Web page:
C99 Strict Aliasing Rules and Packed Streams

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Hi Freaks,

Got another coding conundrum on my hands. Recently I've installed the beta of the new AVR32/AVR8 combined toolchain package - the successor to WinAVR - onto my PC for testing with my LUFA code, and I've hit a couple of bumps.

The first bump is that apparently something is misconfigured or broken in the beta, since my existing makefiles complain of missing executables unless I also have the current WinAVR around as a backup. That's probably an issue with the names of the binaries being different, but I haven't investigated further yet.

Now, here's what's got me confused. The new AVR-GCC version seems to enforce C99's strict aliasing rules when -Os is used and C99 mode is specified. Whether this used to be the case I'm not sure, but rebuilding my code with the new toolchain version produces warnings about aliased pointers unless I specifically disable it with -fno-strict-aliasing. This isn't ideal however, as I'd rather make my code C99 compliant instead.

If you're not familiar with the strict aliasing rules of C99, this is a good write up on it. I understand what its trying to achieve, although I rather wish they made all pointers aliasable by default unless the restrict keyword is used like with function parameters.

I use aliased pointers a lot in my code - either for optimizations to manipulate sections of a larger data type, or for type-punning. One part where I can't see how to get around the aliased pointer issues is with packed buffers.

In one instance of my code, the aliasing occurs in my SCSI driver of my Mass Storage driver. When the host sends a SCSI command to the device, it does so by packing the data into a buffer, and then streaming it as a large block. On the device side, I then need to use aliased pointers to re-interpret the bytes in the buffer as the SCSI command values they really are:

static void SCSI_Command_ReadWrite_10(const bool IsDataRead)
{
    uint32_t BlockAddress = SwapEndian_32(*(uint32_t*)&CommandBlock.SCSICommandData[2]);
    uint16_t TotalBlocks  = SwapEndian_16(*(uint16_t*)&CommandBlock.SCSICommandData[7]);

Which makes the compiler complain. The thing is, I can't figure out what the proper procedure would be to convert the bytes of the buffer at position n into a data type of type x without breaking the strict aliasing rules, or using lots and lots of bitshifts and masking or slow memcpy() calls.

Does anyone know of the correct way to achieve what I'm doing (type-punning bytes in the packed array to a native datatype) without aliased pointers? The usual - and, I might add, non-defined - method of unions to perform the type punning won't work, as the positions of the command variables in the buffer are not fixed.

- Dean :twisted:

Make Atmel Studio better with my free extensions. Open source and feedback welcome!

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Dean,

I just googled for ways to avoid the strict aliasing warning and, for some code that was now subject to the warning, the suggested patch was:

@@ -744,14 +744,16 @@ static void iptcc_delete_rule(struct rule_head *r)
  * to be called from specific places within the parser */
 static int __iptcc_p_del_policy(TC_HANDLE_T h, unsigned int num)
 {
+       const unsigned char *data;
+
        if (h->chain_iterator_cur) {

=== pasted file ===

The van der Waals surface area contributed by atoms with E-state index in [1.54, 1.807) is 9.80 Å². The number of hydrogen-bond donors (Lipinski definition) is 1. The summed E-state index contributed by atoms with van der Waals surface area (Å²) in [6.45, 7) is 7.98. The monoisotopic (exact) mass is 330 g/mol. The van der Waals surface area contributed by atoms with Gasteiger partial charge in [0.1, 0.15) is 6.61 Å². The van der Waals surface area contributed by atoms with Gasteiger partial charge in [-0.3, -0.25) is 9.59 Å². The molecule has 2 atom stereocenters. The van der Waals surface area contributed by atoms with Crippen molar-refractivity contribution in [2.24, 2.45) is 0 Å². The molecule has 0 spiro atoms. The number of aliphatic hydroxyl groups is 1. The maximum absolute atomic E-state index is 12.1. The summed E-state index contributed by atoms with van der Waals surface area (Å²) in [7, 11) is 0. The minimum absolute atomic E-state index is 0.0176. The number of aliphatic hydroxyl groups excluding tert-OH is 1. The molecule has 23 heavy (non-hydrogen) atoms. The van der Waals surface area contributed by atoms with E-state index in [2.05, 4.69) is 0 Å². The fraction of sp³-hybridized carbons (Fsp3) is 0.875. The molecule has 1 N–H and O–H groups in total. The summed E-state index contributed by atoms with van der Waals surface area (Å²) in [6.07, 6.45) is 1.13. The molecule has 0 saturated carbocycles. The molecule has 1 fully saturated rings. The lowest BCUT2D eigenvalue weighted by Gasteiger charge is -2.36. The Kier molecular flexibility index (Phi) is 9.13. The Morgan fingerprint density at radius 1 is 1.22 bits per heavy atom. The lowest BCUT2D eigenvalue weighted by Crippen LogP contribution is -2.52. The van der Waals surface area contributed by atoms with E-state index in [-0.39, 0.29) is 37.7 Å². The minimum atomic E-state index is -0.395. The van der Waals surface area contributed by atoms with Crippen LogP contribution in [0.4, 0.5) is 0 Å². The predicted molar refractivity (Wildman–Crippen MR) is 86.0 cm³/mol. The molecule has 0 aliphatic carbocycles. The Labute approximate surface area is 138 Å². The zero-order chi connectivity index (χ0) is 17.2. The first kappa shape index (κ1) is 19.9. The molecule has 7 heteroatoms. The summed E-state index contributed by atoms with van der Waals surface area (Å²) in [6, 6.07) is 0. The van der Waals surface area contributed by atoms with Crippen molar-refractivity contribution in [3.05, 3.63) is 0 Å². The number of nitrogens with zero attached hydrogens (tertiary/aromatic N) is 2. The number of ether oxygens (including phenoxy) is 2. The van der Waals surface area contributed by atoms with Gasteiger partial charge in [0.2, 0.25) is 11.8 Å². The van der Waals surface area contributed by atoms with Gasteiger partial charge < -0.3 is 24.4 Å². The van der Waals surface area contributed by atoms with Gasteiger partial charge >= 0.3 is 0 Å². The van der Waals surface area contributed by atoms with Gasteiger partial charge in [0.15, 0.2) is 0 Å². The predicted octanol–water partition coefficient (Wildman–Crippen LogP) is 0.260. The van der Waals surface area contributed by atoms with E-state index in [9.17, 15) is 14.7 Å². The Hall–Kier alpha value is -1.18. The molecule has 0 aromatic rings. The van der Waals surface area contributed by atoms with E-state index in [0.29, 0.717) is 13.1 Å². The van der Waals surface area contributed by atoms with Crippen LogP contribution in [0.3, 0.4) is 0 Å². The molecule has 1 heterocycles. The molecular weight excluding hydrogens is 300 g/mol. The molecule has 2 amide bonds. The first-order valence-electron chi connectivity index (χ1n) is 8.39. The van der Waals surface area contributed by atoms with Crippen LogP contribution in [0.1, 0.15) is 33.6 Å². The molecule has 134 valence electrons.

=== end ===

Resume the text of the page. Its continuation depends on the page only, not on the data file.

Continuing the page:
/* policy rule is last rule */
                struct rule_head *pr = (struct rule_head *)
                        h->chain_iterator_cur->rules.prev;
 
                /* save verdict */
-               h->chain_iterator_cur->verdict = 
-                       *(int *)GET_TARGET(pr->entry)->data;
+               data = GET_TARGET(pr->entry)->data;
+               h->chain_iterator_cur->verdict = *(const int *)data;

in which a direct assignment using *(int *) has been split to use a new intermediate variable which presumably suppresses the warning. But I don't wholly understand why the warning isn't given for the last + in this as that seems to be doing the same thing only this time it is *(const int *) but that's surely reinterpreting "const unsigned char *data" ? So why isn't that against the rule as well?

I do think this whole thing is a real shame - one of the powers of C is the ability to reinterpret data in memory through different pointer access - and now they've banned it?

(BTW would void* - the universal "get out of jail free" card help in all this?)

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The new C99 aliasing rules permit char* pointers to alias ANY memory -- however the reverse isn't true. That code might suppress the warning, but it's still invalid as the cast from a char* to int* is a forbidden alias.

Basically, char* can alias anything, but all other pointers may not alias - even a char* - unless the pointers differ only by a qualifier such as const. The only other exception to this are function parameters - unless specifically marked with the new "restrict" qualifier, the compiler cannot assume that the pointed-to locations do not overlap. That puts a major downer on pretty much all embedded code.

What gets me is that the "accepted" way around this is to use a union for the type punning -- but the C standard says that officially, the conversion through the union produces undefined results. If we're going to solve one new rule by violating another, have we gained anything other than more unwieldy code?

I think I might just have to settle for disabling strict aliasing and adhering to all other C99 rules, which is a shame. The strict aliasing does give benefits in a few instances, but it also forces us to re-write large swaths of code with clumsy workarounds.

- Dean :twisted:

EDIT: What gets me is that this has been in the standard for TEN YEARS, but it's only now that the compilers are beginning to optimize accordingly that it's being pointed out.

Make Atmel Studio better with my free extensions. Open source and feedback welcome!